The cities of Seattle, Spokane, Long Beach, Portland, San Diego, San Jose, Oakland and Berkeley are similarly suing Monsanto over PCB contamination.
In May 2016, a St. Louis jury awarded three plaintiffs a total of $46.5 million in damages in a lawsuit alleging that Monsanto and three other companies were negligent in its handling of PCBs. The case involved three of nearly 100 plaintiffs claiming that exposure PCBs caused non-Hodgkin lymphoma.
As EcoWatch reported then, the verdict was the first such victory in the city of St. Louis—Monsanto's home town—and a seemingly rare win overall. Monsanto has historically prevailed in similar lawsuits filed against the company over deaths and illnesses related to PCBs.
"This is the future," plaintiffs' lawyer Steven Kherkher told EcoWatch.
The lawsuit claimed that Monsanto continued to sell the compounds even after it learned about its dangers and falsely told the public they were safe. Indeed, internal documents have surfaced showing that Monsanto knew about the health risks of PCBs long before they were banned. A document, dated Sept. 20, 1955, stated: "We know Aroclors [PCBs] are toxic but the actual limit has not been precisely defined."
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Global Banks, Led by JPMorgan Chase, Invested $1.9 Trillion in Fossil Fuels Since Paris Climate Pact
By Sharon Kelly
A report published Wednesday names the banks that have played the biggest recent role in funding fossil fuel projects, finding that since 2016, immediately following the Paris agreement's adoption, 33 global banks have poured $1.9 trillion into financing climate-changing projects worldwide.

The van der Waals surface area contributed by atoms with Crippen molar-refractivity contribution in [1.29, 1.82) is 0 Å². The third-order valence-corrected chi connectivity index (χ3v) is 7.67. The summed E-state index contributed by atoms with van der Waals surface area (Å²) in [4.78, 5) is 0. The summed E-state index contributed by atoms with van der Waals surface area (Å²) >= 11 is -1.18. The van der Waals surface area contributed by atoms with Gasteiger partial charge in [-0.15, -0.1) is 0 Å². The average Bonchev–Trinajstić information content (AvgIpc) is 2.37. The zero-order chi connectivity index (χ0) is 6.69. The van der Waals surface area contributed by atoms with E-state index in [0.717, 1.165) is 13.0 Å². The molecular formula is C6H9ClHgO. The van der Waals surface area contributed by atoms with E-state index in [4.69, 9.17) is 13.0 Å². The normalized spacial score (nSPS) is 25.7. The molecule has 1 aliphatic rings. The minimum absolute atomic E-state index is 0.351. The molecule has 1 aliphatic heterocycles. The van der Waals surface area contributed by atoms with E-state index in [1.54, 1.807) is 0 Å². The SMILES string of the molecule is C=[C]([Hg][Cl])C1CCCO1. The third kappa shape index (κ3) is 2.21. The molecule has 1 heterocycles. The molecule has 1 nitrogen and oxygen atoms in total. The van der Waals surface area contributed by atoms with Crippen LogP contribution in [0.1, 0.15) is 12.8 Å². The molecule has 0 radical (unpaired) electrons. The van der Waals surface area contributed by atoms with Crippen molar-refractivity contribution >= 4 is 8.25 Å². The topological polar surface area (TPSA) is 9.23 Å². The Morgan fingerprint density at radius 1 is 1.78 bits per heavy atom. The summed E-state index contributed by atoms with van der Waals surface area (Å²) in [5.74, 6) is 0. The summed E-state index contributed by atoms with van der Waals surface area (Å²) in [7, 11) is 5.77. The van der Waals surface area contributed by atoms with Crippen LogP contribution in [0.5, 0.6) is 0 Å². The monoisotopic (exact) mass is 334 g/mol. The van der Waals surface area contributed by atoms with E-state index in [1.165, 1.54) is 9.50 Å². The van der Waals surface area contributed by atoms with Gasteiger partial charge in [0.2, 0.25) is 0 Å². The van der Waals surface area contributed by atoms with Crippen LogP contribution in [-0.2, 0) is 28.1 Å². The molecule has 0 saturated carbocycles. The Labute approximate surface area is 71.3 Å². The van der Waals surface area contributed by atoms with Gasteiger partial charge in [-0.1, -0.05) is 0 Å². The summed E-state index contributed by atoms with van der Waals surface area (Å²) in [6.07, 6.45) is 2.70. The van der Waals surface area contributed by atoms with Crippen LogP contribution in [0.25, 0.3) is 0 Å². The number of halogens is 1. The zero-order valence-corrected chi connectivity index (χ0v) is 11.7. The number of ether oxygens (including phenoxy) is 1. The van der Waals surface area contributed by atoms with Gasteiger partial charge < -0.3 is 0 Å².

By Patti Lynn
2018 was a groundbreaking year in the public conversation about climate change. Last February, The New York Times reported that a record percentage of Americans now believe that climate change is caused by humans, and there was a 20 percentage point rise in "the number of Americans who say they worry 'a great deal' about climate change."
England faces an "existential threat" if it does not change how it manages its water, the head of the country's Environment Agency warned Tuesday.
By Jessica Corbett
A new analysis revealed Tuesday that over the past two decades heat records across the U.S. have been broken twice as often as cold ones—underscoring experts' warnings about the increasingly dangerous consequences of failing to dramatically curb planet-warming emissions.
By Madison Dapcevich
Ask any resident of San Francisco about the waterfront parrots, and they will surely tell you a story of red-faced conures squawking or dive-bombing between building peaks. Ask a team of researchers from the University of Georgia, however, and they will tell you of a mysterious string of neurological poisonings impacting the naturalized flock for decades.
The initial cause of the fire was not yet known, but it has been driven by the strong wind and jumped the North Santiam River, The Salem Statesman Journal reported. As of Tuesday night, it threatened around 35 homes and 30 buildings, and was 20 percent contained.